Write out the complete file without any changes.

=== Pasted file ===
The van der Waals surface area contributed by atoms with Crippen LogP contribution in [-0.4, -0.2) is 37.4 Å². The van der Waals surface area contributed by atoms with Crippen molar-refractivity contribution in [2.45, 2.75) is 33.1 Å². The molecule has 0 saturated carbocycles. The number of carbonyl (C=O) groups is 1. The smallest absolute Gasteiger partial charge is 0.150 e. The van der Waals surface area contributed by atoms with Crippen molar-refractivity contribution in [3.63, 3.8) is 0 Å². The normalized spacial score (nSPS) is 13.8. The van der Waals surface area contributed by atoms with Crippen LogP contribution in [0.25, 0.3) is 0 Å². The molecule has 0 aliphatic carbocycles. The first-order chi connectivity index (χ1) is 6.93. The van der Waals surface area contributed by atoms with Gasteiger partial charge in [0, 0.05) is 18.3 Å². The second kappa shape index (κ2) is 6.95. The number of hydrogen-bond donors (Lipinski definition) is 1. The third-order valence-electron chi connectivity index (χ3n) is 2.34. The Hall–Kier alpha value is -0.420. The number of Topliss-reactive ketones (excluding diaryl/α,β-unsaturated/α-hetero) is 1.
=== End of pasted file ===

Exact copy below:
The van der Waals surface area contributed by atoms with Crippen LogP contribution in [-0.4, -0.2) is 37.4 Å². The van der Waals surface area contributed by atoms with Crippen molar-refractivity contribution in [2.45, 2.75) is 33.1 Å². The molecule has 0 saturated carbocycles. The number of carbonyl (C=O) groups is 1. The smallest absolute Gasteiger partial charge is 0.150 e. The van der Waals surface area contributed by atoms with Crippen molar-refractivity contribution in [3.63, 3.8) is 0 Å². The normalized spacial score (nSPS) is 13.8. The van der Waals surface area contributed by atoms with Crippen LogP contribution in [0.25, 0.3) is 0 Å². The molecule has 0 aliphatic carbocycles. The first-order chi connectivity index (χ1) is 6.93. The van der Waals surface area contributed by atoms with Gasteiger partial charge in [0, 0.05) is 18.3 Å². The second kappa shape index (κ2) is 6.95. The number of hydrogen-bond donors (Lipinski definition) is 1. The third-order valence-electron chi connectivity index (χ3n) is 2.34. The Hall–Kier alpha value is -0.420. The number of Topliss-reactive ketones (excluding diaryl/α,β-unsaturated/α-hetero) is 1.